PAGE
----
If you are thinking of tying techelet tzitzit on your next tallit or tallit katan, but are not sure which tying custom to follow, you’re not alone.
With all white tzitzit, usually there’s nothing to decide: if you’re Ashkenazi, you tie Ashkenazi, if you’re Sephardic, you tie Sephardic, if you’re Chabad, you tie Chabad. But since it’s highly unlikely your parents, grandparents or great-grandparents had techelet tzitzit, you have no tradition to follow, and are left in a bit of a quandry.
The first thing you need to know is that tying techelet tzitzit according to the Ashkenazi or Sephardic custom is not the correct way to go about it. These customs were developed in the absence of techelet, but the Gemara provides many details about how to tie tzitzit and the Ashkenazi and Sephardic tying customs for all-white tzitzit do not meet many of the requirements in the Gemara.
Namely, the Gemara speaks of chulyot, saying you must have a minimum of seven and a maximum of thirteen. Normally chulyot are understood to be sets of three windings. Thus, for example, the Vilna Gaon writes that you should do thirteen chulyot as follows: after the first double knot, do 3 windings using the white shamsash string, three with the blue, three white, and three blue, i.e. four chulyot. Then make a second double knot. Repeat this sequence another three times so that you have a total of 12 chulyot. Then do one final chulyah of white and tie a final double knot.
Some of the other approaches, such as Sefer HaChinuch and Amram Gaon, are quite similar, while the Rambam and the Arizal have different approaches regarding how to create the chulyot.
If you insist on following the standard Ashkenazi or Sephardic tying custom, at least be sure that the very first and last windings are white, a basic requirement that the Gemara states unambigiously.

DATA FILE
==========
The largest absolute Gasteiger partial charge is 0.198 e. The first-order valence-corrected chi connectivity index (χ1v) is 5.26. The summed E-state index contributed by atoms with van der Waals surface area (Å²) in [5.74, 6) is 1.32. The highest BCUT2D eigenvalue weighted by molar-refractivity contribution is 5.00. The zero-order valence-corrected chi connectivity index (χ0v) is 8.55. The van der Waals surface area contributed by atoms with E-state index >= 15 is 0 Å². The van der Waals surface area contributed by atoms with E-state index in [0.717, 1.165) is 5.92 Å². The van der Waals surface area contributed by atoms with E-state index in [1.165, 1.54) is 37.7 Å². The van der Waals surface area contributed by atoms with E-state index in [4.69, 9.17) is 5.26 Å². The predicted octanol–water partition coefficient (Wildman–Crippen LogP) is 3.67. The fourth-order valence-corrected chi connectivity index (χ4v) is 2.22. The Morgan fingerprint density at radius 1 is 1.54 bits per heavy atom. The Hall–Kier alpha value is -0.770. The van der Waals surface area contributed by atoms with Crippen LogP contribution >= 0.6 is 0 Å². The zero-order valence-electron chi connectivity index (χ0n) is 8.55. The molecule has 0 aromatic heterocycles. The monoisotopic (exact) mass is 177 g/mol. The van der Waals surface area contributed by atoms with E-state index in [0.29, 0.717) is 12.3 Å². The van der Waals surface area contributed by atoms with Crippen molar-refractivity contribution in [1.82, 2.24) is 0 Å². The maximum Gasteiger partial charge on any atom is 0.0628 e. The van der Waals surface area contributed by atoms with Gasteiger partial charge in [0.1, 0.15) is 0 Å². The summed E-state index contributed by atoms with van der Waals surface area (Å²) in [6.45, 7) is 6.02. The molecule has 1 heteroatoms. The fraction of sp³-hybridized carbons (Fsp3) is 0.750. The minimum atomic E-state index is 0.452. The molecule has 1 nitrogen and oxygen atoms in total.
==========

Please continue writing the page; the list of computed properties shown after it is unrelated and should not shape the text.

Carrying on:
If you have the opportunity to delve into the topic, you’ll find the discussion starting on Menachot xxb. To see images of the primary techelet tying approaches, refer to this guide.
From a halachic standpoint, even more important than which tying custom you follow is how many strings of blue you use. We know four tzitzit strings must be tied onto each corner. Once they are tied you see what appears to be eight strings hanging down. The Torah refers to a פתיל תכלת in the singular, but does that mean one of the four strings, i.e. one complete string of blue, or one of the eight strings, which would be achieved by using one string that is half blue and half white? The Rambam holds that one of the eight strings must be blue, while the Raavad holds that two of them must be blue. (The Tosefot has another approach according to white half of the eight strings should be blue.)
The Arizal and others agree with the Rambam, while the Gra, Sefer HaChinuch and others side with the Raavad. In practical terms, some say that today, in the absence of a mesorah, Ashkenazim should follow the Raavad, while Sephardim should follow the Rambam. But not all rabbanim agree with that approach, and it is recommended that you consult your rabbi on this question.